Prior to the rule change, the DOL set prevailing wage rates based on information provided by wage surveys using a majority—50% or more—as the determining factor. As part of the changes to the DBA, the DOL is redefining the term prevailing wage, and returning to the 30% rule, which was in place from the inception of the DBA through 1982.The 30% rule is the wage paid to at least 30% of workers of a particular classification in a particular area, if a majority of workers of that classification aren’t paid the same wage. This change is significant and will undoubtedly impact contractors. Due to this rule change, prevailing area wage rates are likely to increase, along with an increase to construction costs as a whole to the industry as costs are passed up and down the industry. This will likely also cause an increase in the influence of collective bargaining agreements to prevailing area wage rates, which could further increase prevailing wages over the long term.

The DBA’s New Anti-Retaliation Provision

Under the current rules, the DOL could debar contractors for violations, but could not order relief to employees who were retaliated against for complaining about violations. Under the new rules, the DOL expanded the suite of remedies it can order when finding that a contractor or subcontractor has retaliated against workers. Specifically, the new anti-retaliation provisions aim to discourage contractors, responsible officers and any other persons from engaging in—or causing others to engage in—business practices that may chill worker participation in the Wage and Hour Division’s investigations or other compliance actions. Examples of the new remedies available to make a person whole for any violation of the anti-retaliation provisions are: employment, reinstatement, front pay in lieu of reinstatement, back pay and interest, and compensatory damages, among many others.

Impact on the Construction Industry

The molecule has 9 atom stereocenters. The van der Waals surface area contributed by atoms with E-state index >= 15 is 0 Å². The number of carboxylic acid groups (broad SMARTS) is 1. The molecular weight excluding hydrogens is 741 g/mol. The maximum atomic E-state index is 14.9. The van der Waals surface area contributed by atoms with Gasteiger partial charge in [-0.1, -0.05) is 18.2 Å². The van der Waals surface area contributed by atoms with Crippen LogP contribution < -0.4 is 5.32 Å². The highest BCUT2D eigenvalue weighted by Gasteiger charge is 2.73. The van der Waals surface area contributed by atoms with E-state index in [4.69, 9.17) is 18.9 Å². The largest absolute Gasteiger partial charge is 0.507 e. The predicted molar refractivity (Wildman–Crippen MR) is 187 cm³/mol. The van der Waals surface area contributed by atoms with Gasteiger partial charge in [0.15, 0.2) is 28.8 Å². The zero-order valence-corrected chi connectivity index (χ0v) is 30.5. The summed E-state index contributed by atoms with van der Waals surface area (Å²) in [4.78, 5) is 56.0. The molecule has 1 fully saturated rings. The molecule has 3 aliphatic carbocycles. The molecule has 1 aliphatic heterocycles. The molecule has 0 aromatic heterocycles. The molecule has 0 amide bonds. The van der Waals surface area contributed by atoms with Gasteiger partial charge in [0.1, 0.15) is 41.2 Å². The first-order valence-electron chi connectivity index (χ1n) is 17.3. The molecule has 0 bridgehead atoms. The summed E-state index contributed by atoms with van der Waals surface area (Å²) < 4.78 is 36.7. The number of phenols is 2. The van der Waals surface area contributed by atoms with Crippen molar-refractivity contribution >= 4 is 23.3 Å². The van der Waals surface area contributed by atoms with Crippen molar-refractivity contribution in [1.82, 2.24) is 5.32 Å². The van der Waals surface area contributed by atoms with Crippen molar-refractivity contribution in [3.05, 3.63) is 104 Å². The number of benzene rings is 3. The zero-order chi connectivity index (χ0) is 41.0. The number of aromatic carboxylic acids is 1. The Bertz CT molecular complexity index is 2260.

There is little doubt the DBA will make a significant impact on the construction industry. Under the new rule, compliance will be more complicated, wages and costs will likely continue to rise and more risk will be shifted onto contractors. While recent federal legislation has provided additional funding for infrastructure and green energy projects, all of these changes come at a time when the construction industry is already facing increasing inflationary pressures and increased financing costs due to higher interest rates. When taken as a whole, these changes make it more challenging for contractors to comply with the DBA and make the consequences of failing to comply much more severe.

Conclusion

Public works projects can offer dependable income for contractors, but any project using federal funding comes with laws and regulations attached, such as the DBA. Failure to classify workers correctly and pay them the correct wage for work performed can result in serious consequences—namely back charges from the DOL and even debarment from work on future government contracts. It is critical that contractors take advantage of all resources available to help them understand and comply with federal laws. Rather than attempting to navigate these laws alone, contractors should seek out and partner with trusted legal counsel, as well as other professional such as accounting firms.

by Angela M. Ritchie
Angela M. Richie is the chair of the Construction Group and office managing partner of the Louisville, Kentucky, office of Gordon Rees Scully Mansukhani LLP.